Capitol Alert

Steinberg to launch mental health foundation

Outgoing Senate leader Darrell Steinberg said Tuesday that after he leaves the Legislature at the end of next month he will form a foundation to work on mental-health policy issues, an area that has long been a priority for the Sacramento Democrat.

The announcement came in the form of a tweet and was confirmed by Steinberg spokesman Rhys Williams. Steinberg was not immediately available to comment, but during a Twitter chat about the large number of mentally ill people who fill California prisons, he wrote:

It was the most definitive Steinberg has been yet about his plans after leaving office, though he has been active in mental health policy-making for many years. A decade ago, Steinberg pushed Proposition 63 to levy a tax on millionaires to fund programs for the mentally ill. More recently, as Senate President Pro Tem, he’s fought for legislation to ensure that autism treatment for children is covered by health plans and provide funding to treat mentally ill criminals to keep them from re-offending after they’re released from jail. Just last week, Steinberg spoke at the opening of a new mental health research center at UC Davis, aimed at improving treatment options for people in the Central Valley.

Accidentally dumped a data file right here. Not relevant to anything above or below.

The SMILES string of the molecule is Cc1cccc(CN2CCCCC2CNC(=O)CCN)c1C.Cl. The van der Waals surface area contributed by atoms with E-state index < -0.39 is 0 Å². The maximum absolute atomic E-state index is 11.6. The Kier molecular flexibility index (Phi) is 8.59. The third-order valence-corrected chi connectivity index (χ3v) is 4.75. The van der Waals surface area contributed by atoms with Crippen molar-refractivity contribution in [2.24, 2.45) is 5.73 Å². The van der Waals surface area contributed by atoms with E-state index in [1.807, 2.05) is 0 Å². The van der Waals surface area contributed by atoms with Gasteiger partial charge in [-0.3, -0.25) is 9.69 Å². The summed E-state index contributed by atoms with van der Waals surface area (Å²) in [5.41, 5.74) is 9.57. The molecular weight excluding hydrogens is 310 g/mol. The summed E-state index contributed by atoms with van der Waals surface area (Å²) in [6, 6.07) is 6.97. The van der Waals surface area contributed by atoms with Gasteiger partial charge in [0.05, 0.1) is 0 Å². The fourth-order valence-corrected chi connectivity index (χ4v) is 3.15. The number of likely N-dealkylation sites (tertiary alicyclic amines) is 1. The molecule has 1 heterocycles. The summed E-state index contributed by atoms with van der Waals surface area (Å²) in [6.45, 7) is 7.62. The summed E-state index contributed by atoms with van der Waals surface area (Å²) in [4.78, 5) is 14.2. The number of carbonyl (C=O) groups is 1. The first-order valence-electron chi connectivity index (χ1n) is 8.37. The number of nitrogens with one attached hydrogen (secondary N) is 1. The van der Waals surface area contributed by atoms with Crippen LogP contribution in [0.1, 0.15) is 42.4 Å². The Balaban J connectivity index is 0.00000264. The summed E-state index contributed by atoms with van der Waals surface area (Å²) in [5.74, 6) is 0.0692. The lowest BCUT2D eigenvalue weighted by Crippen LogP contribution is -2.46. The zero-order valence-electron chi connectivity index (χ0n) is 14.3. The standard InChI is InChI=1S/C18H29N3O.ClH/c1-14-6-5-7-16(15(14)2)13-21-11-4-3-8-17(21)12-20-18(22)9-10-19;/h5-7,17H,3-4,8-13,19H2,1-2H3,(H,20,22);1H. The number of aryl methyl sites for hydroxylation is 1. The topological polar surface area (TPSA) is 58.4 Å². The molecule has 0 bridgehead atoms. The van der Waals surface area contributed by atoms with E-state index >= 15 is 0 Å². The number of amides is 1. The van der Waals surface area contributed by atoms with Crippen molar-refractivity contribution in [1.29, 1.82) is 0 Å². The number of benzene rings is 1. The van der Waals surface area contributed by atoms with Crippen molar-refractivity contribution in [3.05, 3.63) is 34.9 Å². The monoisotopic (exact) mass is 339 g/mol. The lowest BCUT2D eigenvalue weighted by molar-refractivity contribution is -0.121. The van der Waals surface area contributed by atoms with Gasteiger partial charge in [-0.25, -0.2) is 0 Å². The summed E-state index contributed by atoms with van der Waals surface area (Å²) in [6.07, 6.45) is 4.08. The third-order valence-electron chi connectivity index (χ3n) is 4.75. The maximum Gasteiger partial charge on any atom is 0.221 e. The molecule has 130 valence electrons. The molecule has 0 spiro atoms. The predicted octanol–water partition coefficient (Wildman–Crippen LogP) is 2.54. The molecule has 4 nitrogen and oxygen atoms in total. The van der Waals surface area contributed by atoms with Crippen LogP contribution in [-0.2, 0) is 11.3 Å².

Steinberg’s interest in mental health care is personal, too. His 20-year-old daughter Jordana struggled her entire childhood with a severe mood disorder, and spent many years living apart from the family while she was in psychiatric care facilities. In August, Jordana Steinberg shared her recovery story with The Bee, and said she wants to become a mental health advocate.

With her father forced to leave the Legislature this year due to term limits, the Capitol has been abuzz with musings on what he might do next. Steinberg has said there was not a political office open this year that he was interested in running for, and that he planned to go into private practice as a lawyer while pursuing foundation work in the policy areas he cares about. That could be in mental health care, high school education or urban planning, Steinberg told The Bee’s editorial board in July. He has said he hopes to hold a public office again in the future, and continues raising money toward that ambition. Steinberg is holding a $500-per-person reception at the Citizen Hotel on Wednesday to benefit his potential 2018 campaign for lieutenant governor.